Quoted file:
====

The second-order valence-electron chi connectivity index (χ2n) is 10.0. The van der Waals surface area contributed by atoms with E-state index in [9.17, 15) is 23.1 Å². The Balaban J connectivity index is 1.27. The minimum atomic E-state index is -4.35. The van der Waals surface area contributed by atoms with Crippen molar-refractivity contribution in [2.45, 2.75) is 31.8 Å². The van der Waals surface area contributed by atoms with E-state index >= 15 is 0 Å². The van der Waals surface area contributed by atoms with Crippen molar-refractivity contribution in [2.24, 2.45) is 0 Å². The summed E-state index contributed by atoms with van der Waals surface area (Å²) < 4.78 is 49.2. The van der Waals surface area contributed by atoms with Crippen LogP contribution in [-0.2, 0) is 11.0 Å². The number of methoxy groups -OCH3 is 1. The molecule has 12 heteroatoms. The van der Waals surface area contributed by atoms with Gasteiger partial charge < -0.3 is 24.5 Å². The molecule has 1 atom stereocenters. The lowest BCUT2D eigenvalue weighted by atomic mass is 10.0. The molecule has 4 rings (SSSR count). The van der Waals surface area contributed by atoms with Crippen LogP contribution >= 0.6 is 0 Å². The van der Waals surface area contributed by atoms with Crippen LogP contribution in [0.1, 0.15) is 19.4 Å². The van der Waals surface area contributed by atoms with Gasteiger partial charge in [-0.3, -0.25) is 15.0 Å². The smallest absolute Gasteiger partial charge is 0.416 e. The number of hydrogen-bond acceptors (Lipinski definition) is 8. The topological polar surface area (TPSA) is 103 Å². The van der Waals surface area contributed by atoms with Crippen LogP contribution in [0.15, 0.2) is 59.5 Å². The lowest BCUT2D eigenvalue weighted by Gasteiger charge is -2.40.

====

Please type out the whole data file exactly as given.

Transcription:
The second-order valence-electron chi connectivity index (χ2n) is 10.0. The van der Waals surface area contributed by atoms with E-state index in [9.17, 15) is 23.1 Å². The Balaban J connectivity index is 1.27. The minimum atomic E-state index is -4.35. The van der Waals surface area contributed by atoms with Crippen molar-refractivity contribution in [2.45, 2.75) is 31.8 Å². The van der Waals surface area contributed by atoms with E-state index >= 15 is 0 Å². The van der Waals surface area contributed by atoms with Crippen molar-refractivity contribution in [2.24, 2.45) is 0 Å². The summed E-state index contributed by atoms with van der Waals surface area (Å²) < 4.78 is 49.2. The van der Waals surface area contributed by atoms with Crippen LogP contribution in [-0.2, 0) is 11.0 Å². The number of methoxy groups -OCH3 is 1. The molecule has 12 heteroatoms. The van der Waals surface area contributed by atoms with Gasteiger partial charge < -0.3 is 24.5 Å². The molecule has 1 atom stereocenters. The lowest BCUT2D eigenvalue weighted by atomic mass is 10.0. The molecule has 4 rings (SSSR count). The van der Waals surface area contributed by atoms with Crippen LogP contribution >= 0.6 is 0 Å². The van der Waals surface area contributed by atoms with Crippen LogP contribution in [0.1, 0.15) is 19.4 Å². The van der Waals surface area contributed by atoms with Gasteiger partial charge in [-0.3, -0.25) is 15.0 Å². The smallest absolute Gasteiger partial charge is 0.416 e. The number of hydrogen-bond acceptors (Lipinski definition) is 8. The topological polar surface area (TPSA) is 103 Å². The van der Waals surface area contributed by atoms with Crippen LogP contribution in [0.15, 0.2) is 59.5 Å². The lowest BCUT2D eigenvalue weighted by Gasteiger charge is -2.40.